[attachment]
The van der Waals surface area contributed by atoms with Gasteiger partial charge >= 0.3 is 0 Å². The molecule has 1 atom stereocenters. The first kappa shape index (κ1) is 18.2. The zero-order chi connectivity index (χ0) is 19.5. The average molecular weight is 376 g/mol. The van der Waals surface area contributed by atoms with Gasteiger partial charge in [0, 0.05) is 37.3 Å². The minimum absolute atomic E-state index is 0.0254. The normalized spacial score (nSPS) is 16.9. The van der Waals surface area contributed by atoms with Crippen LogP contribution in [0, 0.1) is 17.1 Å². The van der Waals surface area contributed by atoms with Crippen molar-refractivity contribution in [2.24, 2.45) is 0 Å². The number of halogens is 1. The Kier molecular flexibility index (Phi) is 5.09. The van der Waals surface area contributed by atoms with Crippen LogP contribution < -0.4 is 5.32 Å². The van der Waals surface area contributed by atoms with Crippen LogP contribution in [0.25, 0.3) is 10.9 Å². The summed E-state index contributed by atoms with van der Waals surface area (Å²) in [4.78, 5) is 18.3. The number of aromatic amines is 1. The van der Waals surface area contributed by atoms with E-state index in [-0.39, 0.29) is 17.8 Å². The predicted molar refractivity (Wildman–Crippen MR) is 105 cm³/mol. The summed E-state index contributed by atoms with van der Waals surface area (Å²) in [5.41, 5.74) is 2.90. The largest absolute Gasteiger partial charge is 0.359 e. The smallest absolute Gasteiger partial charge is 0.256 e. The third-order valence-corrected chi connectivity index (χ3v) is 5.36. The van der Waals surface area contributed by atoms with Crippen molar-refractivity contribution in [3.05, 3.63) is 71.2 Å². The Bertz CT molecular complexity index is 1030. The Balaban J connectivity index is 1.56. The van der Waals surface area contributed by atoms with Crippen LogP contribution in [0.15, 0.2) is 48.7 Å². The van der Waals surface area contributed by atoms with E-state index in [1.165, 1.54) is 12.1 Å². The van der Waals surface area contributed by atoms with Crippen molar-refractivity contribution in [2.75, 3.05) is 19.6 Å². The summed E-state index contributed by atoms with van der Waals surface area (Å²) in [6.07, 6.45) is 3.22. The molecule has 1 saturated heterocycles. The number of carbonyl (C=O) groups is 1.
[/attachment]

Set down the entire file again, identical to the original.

The van der Waals surface area contributed by atoms with Gasteiger partial charge >= 0.3 is 0 Å². The molecule has 1 atom stereocenters. The first kappa shape index (κ1) is 18.2. The zero-order chi connectivity index (χ0) is 19.5. The average molecular weight is 376 g/mol. The van der Waals surface area contributed by atoms with Gasteiger partial charge in [0, 0.05) is 37.3 Å². The minimum absolute atomic E-state index is 0.0254. The normalized spacial score (nSPS) is 16.9. The van der Waals surface area contributed by atoms with Crippen LogP contribution in [0, 0.1) is 17.1 Å². The van der Waals surface area contributed by atoms with Crippen molar-refractivity contribution in [2.24, 2.45) is 0 Å². The number of halogens is 1. The Kier molecular flexibility index (Phi) is 5.09. The van der Waals surface area contributed by atoms with Crippen LogP contribution < -0.4 is 5.32 Å². The van der Waals surface area contributed by atoms with Crippen LogP contribution in [0.25, 0.3) is 10.9 Å². The summed E-state index contributed by atoms with van der Waals surface area (Å²) in [4.78, 5) is 18.3. The number of aromatic amines is 1. The van der Waals surface area contributed by atoms with E-state index in [-0.39, 0.29) is 17.8 Å². The predicted molar refractivity (Wildman–Crippen MR) is 105 cm³/mol. The summed E-state index contributed by atoms with van der Waals surface area (Å²) in [5.41, 5.74) is 2.90. The largest absolute Gasteiger partial charge is 0.359 e. The smallest absolute Gasteiger partial charge is 0.256 e. The third-order valence-corrected chi connectivity index (χ3v) is 5.36. The van der Waals surface area contributed by atoms with Crippen molar-refractivity contribution in [3.05, 3.63) is 71.2 Å². The Bertz CT molecular complexity index is 1030. The Balaban J connectivity index is 1.56. The van der Waals surface area contributed by atoms with Crippen LogP contribution in [0.15, 0.2) is 48.7 Å². The van der Waals surface area contributed by atoms with E-state index in [1.165, 1.54) is 12.1 Å². The van der Waals surface area contributed by atoms with Crippen molar-refractivity contribution in [2.75, 3.05) is 19.6 Å². The summed E-state index contributed by atoms with van der Waals surface area (Å²) in [6.07, 6.45) is 3.22. The molecule has 1 saturated heterocycles. The number of carbonyl (C=O) groups is 1.